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Nov
20 2012

When less is more in technology

Syndicated from: Canadian Youth Business Foundation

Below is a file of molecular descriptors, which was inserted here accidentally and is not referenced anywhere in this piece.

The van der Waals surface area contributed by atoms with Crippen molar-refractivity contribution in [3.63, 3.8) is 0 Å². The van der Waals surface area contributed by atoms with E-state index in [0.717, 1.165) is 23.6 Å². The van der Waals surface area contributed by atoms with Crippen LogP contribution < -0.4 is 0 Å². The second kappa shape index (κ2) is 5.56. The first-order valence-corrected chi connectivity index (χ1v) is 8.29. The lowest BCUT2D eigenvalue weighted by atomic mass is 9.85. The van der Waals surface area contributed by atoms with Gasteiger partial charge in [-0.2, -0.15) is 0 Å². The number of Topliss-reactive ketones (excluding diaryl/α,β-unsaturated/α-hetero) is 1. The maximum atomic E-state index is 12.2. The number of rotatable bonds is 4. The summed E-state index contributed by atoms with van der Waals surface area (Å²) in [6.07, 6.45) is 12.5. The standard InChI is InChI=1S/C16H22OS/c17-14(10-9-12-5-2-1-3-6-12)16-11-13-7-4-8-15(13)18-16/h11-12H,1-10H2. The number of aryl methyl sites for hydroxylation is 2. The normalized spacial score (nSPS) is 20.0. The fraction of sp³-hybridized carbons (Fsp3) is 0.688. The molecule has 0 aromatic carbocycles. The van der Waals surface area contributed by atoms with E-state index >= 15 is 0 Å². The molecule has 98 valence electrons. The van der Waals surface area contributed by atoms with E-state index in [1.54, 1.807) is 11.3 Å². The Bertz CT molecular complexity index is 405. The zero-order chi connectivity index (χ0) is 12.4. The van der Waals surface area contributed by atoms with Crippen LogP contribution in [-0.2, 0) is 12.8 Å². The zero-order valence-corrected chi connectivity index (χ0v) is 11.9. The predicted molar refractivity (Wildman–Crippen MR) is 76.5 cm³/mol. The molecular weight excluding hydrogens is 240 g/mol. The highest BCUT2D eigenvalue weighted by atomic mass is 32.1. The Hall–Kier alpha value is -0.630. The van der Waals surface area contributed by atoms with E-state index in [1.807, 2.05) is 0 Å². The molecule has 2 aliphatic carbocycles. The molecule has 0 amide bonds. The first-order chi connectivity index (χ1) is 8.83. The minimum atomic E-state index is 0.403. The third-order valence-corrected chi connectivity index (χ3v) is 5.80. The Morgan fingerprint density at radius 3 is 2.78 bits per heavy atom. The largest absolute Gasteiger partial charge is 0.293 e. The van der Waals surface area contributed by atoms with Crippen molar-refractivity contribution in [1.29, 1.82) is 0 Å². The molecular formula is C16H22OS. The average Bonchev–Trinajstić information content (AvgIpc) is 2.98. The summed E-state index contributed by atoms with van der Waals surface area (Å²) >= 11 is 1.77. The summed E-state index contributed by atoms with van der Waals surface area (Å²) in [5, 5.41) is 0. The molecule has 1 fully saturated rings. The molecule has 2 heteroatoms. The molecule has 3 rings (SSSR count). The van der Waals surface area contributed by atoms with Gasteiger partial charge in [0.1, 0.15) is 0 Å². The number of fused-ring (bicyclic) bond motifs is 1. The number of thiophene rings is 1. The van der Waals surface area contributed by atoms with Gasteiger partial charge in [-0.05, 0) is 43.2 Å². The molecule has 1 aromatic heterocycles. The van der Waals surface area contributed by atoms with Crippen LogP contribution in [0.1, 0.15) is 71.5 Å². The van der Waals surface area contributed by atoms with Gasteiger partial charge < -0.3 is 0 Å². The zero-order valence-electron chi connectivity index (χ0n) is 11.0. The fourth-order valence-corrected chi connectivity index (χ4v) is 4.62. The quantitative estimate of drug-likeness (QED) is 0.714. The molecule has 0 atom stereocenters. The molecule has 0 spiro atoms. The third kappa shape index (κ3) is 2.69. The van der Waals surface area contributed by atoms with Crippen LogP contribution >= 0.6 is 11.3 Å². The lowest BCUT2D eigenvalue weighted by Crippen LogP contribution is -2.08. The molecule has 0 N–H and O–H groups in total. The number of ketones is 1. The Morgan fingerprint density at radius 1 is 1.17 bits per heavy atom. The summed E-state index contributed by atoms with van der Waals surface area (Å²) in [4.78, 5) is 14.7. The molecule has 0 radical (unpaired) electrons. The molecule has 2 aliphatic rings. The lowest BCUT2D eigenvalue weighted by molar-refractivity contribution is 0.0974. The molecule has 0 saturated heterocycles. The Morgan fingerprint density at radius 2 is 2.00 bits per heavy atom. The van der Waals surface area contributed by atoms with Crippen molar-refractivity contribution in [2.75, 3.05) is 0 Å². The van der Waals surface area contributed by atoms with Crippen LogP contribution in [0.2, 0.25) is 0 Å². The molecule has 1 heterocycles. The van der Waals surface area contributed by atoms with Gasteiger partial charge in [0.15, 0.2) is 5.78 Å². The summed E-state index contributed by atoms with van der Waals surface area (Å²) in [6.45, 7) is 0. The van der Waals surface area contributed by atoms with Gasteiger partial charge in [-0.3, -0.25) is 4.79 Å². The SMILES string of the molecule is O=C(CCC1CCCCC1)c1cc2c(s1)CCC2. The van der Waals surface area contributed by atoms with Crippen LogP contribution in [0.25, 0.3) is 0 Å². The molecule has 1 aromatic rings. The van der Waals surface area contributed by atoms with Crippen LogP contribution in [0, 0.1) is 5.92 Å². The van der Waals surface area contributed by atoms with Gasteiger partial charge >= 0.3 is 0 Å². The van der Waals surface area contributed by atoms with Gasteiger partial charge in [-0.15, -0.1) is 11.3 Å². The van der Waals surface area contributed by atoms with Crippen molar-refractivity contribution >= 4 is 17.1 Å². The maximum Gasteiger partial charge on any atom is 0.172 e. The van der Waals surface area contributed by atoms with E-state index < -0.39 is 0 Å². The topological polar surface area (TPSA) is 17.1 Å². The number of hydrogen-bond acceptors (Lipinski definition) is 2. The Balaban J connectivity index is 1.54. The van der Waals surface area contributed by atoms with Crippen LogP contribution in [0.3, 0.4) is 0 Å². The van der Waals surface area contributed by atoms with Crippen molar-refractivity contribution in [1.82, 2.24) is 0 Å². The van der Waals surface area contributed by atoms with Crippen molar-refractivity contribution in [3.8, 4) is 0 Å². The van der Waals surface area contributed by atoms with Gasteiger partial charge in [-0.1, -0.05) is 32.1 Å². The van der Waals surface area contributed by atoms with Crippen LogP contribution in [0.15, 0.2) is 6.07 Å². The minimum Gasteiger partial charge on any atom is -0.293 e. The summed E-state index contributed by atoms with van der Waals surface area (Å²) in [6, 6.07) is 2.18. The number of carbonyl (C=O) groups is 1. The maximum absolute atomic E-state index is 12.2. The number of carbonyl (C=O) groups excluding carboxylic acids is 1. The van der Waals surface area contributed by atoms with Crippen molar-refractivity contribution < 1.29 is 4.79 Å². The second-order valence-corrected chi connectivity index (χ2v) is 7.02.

Ellis Orlan, BA, CPA (IL), CGMA, SF Partnership LLP, Toronto, ON, CYBF Mentor, eorlan@sfgroup.ca Information overload is a concept that has been plaguing the technologically advanced business community since the proliferation of the internet.  In 1996, a Reuters study first presented the details of a rising medical phenomenon known as ‘Information Fatigue Syndrome,’ in a ground breaking article titled Dying for Information. It goes like this:  the internet generates information at an unprecedented rate. Over the last 30 years, humans have produced more information than in the previous 5,000 years and one copy of the New York Times contains more information than the 17th century man or woman would have encountered in an entire lifetime! Increasingly, individuals are becoming overwhelmed with the volume, speed and complexity of the information they feel they need /want/have/should read and comprehend. While today’s mantra is ‘Knowledge is Power,’ how much is too much?  This is becoming the question that more and more business people are asking themselves and their medical and mental health professionals.  You can start with The Reuters Guide to Good Information Strategy, which includes whole sections on the problem, how to recognize it and what to do about it. More and more professionals and business people alike are experiencing panic attacks, stress-related illness and a constant feeling of being overwhelmed and if this is you, chances are you are experiencing ‘Information Fatigue Syndrome’ at some level.  Put in some boundaries, get off some mailing lists, install some information filters and remember everyone has a capacity level, even you.

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